The main hint hides in line 53, Threnos. It's a rare word, and a perfect anagram of shorten, or thrones. Shorten explains why the poem shifts from four lines to three lines. Three is a one-way anagram of Threne in line 49, and Threne is a one-way anagram of Threnos in line 53. Purpose of this three-threne-threnos wordplay tells readers, that this poem can be solved by anagrams.
Twelfth Night is the end of a festival. The full title, "Twelfth Night, Or what you will" tells the world, "End joy, or do what you will." The naming is focus on the puritan steward Malvolio being ridiculed by the mal-folio MOAI.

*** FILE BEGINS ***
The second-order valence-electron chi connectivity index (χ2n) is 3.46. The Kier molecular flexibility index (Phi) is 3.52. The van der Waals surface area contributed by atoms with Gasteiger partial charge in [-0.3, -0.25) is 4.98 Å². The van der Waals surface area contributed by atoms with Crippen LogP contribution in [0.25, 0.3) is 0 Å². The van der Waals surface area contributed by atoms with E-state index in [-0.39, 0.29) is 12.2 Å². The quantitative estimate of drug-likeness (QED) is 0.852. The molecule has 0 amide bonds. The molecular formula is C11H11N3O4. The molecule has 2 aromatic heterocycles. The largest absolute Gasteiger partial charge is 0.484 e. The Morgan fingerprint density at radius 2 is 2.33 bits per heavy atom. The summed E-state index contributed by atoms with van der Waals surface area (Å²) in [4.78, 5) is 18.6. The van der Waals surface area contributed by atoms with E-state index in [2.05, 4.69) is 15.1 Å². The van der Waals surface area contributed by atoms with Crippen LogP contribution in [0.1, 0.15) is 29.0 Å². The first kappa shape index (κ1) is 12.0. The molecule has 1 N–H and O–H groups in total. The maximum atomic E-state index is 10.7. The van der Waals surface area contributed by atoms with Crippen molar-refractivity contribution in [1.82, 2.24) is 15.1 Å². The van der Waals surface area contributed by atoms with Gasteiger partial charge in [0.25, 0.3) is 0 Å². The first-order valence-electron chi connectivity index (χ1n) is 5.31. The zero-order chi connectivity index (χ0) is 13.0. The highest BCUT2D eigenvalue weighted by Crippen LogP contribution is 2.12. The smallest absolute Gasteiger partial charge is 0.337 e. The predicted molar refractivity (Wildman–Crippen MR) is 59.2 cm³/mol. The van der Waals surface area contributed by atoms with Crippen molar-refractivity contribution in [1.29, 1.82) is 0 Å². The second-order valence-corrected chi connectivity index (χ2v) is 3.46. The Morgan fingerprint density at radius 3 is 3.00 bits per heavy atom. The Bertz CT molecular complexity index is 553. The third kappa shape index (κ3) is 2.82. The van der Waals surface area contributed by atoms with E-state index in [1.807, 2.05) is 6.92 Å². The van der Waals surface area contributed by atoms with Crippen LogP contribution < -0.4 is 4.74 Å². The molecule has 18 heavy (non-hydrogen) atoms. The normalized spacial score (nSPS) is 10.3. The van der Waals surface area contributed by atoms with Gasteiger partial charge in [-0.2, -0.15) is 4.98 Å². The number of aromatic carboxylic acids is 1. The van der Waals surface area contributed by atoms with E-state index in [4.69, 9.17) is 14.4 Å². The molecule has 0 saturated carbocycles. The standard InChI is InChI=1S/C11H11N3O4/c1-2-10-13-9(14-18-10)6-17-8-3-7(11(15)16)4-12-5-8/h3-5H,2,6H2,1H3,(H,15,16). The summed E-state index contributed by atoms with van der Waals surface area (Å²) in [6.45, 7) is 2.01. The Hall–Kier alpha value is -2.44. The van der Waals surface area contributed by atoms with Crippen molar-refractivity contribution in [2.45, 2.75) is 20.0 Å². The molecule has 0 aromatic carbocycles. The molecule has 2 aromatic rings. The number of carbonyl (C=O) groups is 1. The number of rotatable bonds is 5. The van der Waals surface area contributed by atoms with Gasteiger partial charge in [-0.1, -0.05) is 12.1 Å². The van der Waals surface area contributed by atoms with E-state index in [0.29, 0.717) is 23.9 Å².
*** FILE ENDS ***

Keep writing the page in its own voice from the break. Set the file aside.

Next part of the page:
The Tempest is first play of the First Folio. Ship-master and Boteswain are the first two characters on the stage. The beginning of the First Folio works like a preface to all Shakespeare’s plays
Philip Sidney created one-way anagram in his Song for an Accession Day Tilt (1577). In the song, Philisides and Mira can be easily transformed to Philip Sidney and Mary.
Since the name on a book's cover isn't always the writer of that book, e.g. Martin Marprelate, Shakespeare wrote Shakespeare can't be deductive.
Wilton House poets play with names. Robert Greene called himself Roberto in Greene's Groat's-Worth of Wit. Roberto's brother is named Lucanio; their father Gorinius.
Enter Camillo and Archidamus.Archidamus is the name of some Sparta kings.
Archidamus appears only in the beginning of The Winter's Tale.
No one calls the name; no audience will hear the name.